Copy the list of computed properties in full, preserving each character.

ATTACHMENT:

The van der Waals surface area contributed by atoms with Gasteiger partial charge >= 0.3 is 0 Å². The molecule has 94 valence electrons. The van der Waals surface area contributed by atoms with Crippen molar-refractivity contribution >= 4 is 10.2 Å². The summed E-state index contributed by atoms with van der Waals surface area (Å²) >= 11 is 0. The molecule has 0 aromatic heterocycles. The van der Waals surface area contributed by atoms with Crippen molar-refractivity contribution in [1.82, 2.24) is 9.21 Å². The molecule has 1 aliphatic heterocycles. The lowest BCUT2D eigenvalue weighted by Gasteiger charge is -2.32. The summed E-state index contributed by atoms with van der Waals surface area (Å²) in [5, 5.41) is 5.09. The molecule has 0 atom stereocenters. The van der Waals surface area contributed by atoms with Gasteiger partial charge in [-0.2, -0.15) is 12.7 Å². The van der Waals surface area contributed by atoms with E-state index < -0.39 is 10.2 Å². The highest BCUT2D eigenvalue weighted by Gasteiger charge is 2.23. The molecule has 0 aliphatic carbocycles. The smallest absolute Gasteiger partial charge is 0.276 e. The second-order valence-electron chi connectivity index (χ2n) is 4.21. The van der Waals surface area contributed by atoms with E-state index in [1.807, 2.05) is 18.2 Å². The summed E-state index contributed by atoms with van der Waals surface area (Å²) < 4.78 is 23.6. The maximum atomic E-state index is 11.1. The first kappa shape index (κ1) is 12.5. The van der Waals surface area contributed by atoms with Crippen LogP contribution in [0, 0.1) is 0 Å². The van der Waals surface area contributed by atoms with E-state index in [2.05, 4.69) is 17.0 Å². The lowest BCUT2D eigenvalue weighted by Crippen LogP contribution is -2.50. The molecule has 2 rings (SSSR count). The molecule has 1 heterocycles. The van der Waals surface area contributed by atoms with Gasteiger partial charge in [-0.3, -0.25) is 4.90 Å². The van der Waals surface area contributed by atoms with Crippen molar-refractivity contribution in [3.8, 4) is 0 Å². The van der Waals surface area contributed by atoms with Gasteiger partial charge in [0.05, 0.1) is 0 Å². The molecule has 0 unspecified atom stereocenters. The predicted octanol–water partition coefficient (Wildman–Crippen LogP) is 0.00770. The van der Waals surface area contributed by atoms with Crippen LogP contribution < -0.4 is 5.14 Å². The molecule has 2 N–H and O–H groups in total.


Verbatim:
The van der Waals surface area contributed by atoms with Gasteiger partial charge >= 0.3 is 0 Å². The molecule has 94 valence electrons. The van der Waals surface area contributed by atoms with Crippen molar-refractivity contribution >= 4 is 10.2 Å². The summed E-state index contributed by atoms with van der Waals surface area (Å²) >= 11 is 0. The molecule has 0 aromatic heterocycles. The van der Waals surface area contributed by atoms with Crippen molar-refractivity contribution in [1.82, 2.24) is 9.21 Å². The molecule has 1 aliphatic heterocycles. The lowest BCUT2D eigenvalue weighted by Gasteiger charge is -2.32. The summed E-state index contributed by atoms with van der Waals surface area (Å²) in [5, 5.41) is 5.09. The molecule has 0 atom stereocenters. The van der Waals surface area contributed by atoms with Gasteiger partial charge in [-0.2, -0.15) is 12.7 Å². The van der Waals surface area contributed by atoms with E-state index < -0.39 is 10.2 Å². The highest BCUT2D eigenvalue weighted by Gasteiger charge is 2.23. The molecule has 0 aliphatic carbocycles. The smallest absolute Gasteiger partial charge is 0.276 e. The second-order valence-electron chi connectivity index (χ2n) is 4.21. The van der Waals surface area contributed by atoms with E-state index in [1.807, 2.05) is 18.2 Å². The summed E-state index contributed by atoms with van der Waals surface area (Å²) < 4.78 is 23.6. The maximum atomic E-state index is 11.1. The first kappa shape index (κ1) is 12.5. The van der Waals surface area contributed by atoms with Crippen LogP contribution in [0, 0.1) is 0 Å². The van der Waals surface area contributed by atoms with E-state index in [2.05, 4.69) is 17.0 Å². The lowest BCUT2D eigenvalue weighted by Crippen LogP contribution is -2.50. The molecule has 2 rings (SSSR count). The molecule has 1 heterocycles. The van der Waals surface area contributed by atoms with Gasteiger partial charge in [-0.3, -0.25) is 4.90 Å². The van der Waals surface area contributed by atoms with Crippen molar-refractivity contribution in [3.8, 4) is 0 Å². The van der Waals surface area contributed by atoms with Gasteiger partial charge in [0.05, 0.1) is 0 Å². The molecule has 0 unspecified atom stereocenters. The predicted octanol–water partition coefficient (Wildman–Crippen LogP) is 0.00770. The van der Waals surface area contributed by atoms with Crippen LogP contribution < -0.4 is 5.14 Å². The molecule has 2 N–H and O–H groups in total.